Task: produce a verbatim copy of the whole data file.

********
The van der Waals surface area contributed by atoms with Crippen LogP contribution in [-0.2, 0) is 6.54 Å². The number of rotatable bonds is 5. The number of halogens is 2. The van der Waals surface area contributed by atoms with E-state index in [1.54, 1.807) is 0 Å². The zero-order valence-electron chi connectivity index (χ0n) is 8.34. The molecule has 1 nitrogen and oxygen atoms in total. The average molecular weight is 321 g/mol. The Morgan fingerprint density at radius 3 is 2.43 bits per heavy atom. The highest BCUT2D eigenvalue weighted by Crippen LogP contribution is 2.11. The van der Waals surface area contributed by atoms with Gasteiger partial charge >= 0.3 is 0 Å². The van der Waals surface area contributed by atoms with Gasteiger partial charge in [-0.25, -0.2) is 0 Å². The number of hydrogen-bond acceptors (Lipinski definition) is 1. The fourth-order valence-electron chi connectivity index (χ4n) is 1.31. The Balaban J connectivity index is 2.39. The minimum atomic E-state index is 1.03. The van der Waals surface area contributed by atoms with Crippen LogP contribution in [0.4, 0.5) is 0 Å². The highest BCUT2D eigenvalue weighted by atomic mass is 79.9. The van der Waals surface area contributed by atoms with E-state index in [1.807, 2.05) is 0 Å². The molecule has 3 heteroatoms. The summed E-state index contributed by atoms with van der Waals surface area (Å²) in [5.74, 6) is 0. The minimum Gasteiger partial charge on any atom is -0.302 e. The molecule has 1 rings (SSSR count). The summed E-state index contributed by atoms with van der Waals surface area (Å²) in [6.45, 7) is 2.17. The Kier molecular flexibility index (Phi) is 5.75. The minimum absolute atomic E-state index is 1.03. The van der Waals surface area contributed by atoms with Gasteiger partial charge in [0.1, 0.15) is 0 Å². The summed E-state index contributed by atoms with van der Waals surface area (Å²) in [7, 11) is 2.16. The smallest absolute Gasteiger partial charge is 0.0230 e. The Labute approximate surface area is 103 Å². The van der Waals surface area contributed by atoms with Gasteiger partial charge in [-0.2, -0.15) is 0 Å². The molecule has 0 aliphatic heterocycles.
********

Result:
The van der Waals surface area contributed by atoms with Crippen LogP contribution in [-0.2, 0) is 6.54 Å². The number of rotatable bonds is 5. The number of halogens is 2. The van der Waals surface area contributed by atoms with E-state index in [1.54, 1.807) is 0 Å². The zero-order valence-electron chi connectivity index (χ0n) is 8.34. The molecule has 1 nitrogen and oxygen atoms in total. The average molecular weight is 321 g/mol. The Morgan fingerprint density at radius 3 is 2.43 bits per heavy atom. The highest BCUT2D eigenvalue weighted by Crippen LogP contribution is 2.11. The van der Waals surface area contributed by atoms with Gasteiger partial charge >= 0.3 is 0 Å². The van der Waals surface area contributed by atoms with Gasteiger partial charge in [-0.25, -0.2) is 0 Å². The number of hydrogen-bond acceptors (Lipinski definition) is 1. The fourth-order valence-electron chi connectivity index (χ4n) is 1.31. The Balaban J connectivity index is 2.39. The minimum atomic E-state index is 1.03. The van der Waals surface area contributed by atoms with Crippen LogP contribution in [0.4, 0.5) is 0 Å². The highest BCUT2D eigenvalue weighted by atomic mass is 79.9. The van der Waals surface area contributed by atoms with E-state index in [1.807, 2.05) is 0 Å². The molecule has 3 heteroatoms. The summed E-state index contributed by atoms with van der Waals surface area (Å²) in [5.74, 6) is 0. The minimum Gasteiger partial charge on any atom is -0.302 e. The molecule has 1 rings (SSSR count). The summed E-state index contributed by atoms with van der Waals surface area (Å²) in [6.45, 7) is 2.17. The Kier molecular flexibility index (Phi) is 5.75. The minimum absolute atomic E-state index is 1.03. The van der Waals surface area contributed by atoms with Gasteiger partial charge in [0.1, 0.15) is 0 Å². The summed E-state index contributed by atoms with van der Waals surface area (Å²) in [7, 11) is 2.16. The smallest absolute Gasteiger partial charge is 0.0230 e. The Labute approximate surface area is 103 Å². The van der Waals surface area contributed by atoms with Gasteiger partial charge in [-0.2, -0.15) is 0 Å². The molecule has 0 aliphatic heterocycles.